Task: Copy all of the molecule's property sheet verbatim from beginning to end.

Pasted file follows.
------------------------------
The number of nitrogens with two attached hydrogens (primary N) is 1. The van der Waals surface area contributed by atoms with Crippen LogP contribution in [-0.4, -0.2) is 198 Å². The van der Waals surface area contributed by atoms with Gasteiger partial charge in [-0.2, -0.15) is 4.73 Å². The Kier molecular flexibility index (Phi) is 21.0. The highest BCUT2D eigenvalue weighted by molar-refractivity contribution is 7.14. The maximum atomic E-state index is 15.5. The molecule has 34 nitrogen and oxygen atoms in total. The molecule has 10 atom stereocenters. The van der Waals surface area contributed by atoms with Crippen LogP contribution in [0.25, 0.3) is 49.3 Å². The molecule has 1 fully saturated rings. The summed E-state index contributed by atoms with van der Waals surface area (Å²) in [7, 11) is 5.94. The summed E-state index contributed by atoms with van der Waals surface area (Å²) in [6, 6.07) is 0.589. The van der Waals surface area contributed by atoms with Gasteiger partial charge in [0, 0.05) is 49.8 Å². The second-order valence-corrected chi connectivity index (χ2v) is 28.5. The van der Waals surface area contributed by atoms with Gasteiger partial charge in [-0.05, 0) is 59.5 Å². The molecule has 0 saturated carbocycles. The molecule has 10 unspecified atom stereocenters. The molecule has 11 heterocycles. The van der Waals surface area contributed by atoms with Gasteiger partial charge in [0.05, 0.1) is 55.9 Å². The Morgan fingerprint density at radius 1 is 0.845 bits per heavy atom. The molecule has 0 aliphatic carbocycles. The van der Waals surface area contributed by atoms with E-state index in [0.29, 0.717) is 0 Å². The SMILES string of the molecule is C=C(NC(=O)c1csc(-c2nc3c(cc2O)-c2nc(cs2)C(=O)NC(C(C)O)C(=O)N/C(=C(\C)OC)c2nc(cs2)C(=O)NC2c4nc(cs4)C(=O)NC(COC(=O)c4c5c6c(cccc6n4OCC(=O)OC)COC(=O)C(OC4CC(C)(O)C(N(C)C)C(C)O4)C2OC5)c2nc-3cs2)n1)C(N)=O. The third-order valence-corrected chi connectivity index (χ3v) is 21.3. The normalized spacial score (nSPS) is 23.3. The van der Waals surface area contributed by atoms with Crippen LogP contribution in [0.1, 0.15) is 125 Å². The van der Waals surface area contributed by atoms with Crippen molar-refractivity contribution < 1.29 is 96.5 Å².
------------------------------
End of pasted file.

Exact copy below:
The number of nitrogens with two attached hydrogens (primary N) is 1. The van der Waals surface area contributed by atoms with Crippen LogP contribution in [-0.4, -0.2) is 198 Å². The van der Waals surface area contributed by atoms with Gasteiger partial charge in [-0.2, -0.15) is 4.73 Å². The Kier molecular flexibility index (Phi) is 21.0. The highest BCUT2D eigenvalue weighted by molar-refractivity contribution is 7.14. The maximum atomic E-state index is 15.5. The molecule has 34 nitrogen and oxygen atoms in total. The molecule has 10 atom stereocenters. The van der Waals surface area contributed by atoms with Crippen LogP contribution in [0.25, 0.3) is 49.3 Å². The molecule has 1 fully saturated rings. The summed E-state index contributed by atoms with van der Waals surface area (Å²) in [7, 11) is 5.94. The summed E-state index contributed by atoms with van der Waals surface area (Å²) in [6, 6.07) is 0.589. The van der Waals surface area contributed by atoms with Gasteiger partial charge in [0, 0.05) is 49.8 Å². The second-order valence-corrected chi connectivity index (χ2v) is 28.5. The van der Waals surface area contributed by atoms with Gasteiger partial charge in [-0.05, 0) is 59.5 Å². The molecule has 0 saturated carbocycles. The molecule has 10 unspecified atom stereocenters. The molecule has 11 heterocycles. The van der Waals surface area contributed by atoms with Gasteiger partial charge in [0.05, 0.1) is 55.9 Å². The Morgan fingerprint density at radius 1 is 0.845 bits per heavy atom. The molecule has 0 aliphatic carbocycles. The van der Waals surface area contributed by atoms with E-state index in [0.29, 0.717) is 0 Å². The SMILES string of the molecule is C=C(NC(=O)c1csc(-c2nc3c(cc2O)-c2nc(cs2)C(=O)NC(C(C)O)C(=O)N/C(=C(\C)OC)c2nc(cs2)C(=O)NC2c4nc(cs4)C(=O)NC(COC(=O)c4c5c6c(cccc6n4OCC(=O)OC)COC(=O)C(OC4CC(C)(O)C(N(C)C)C(C)O4)C2OC5)c2nc-3cs2)n1)C(N)=O. The third-order valence-corrected chi connectivity index (χ3v) is 21.3. The normalized spacial score (nSPS) is 23.3. The van der Waals surface area contributed by atoms with Crippen LogP contribution in [0.1, 0.15) is 125 Å². The van der Waals surface area contributed by atoms with Crippen molar-refractivity contribution < 1.29 is 96.5 Å².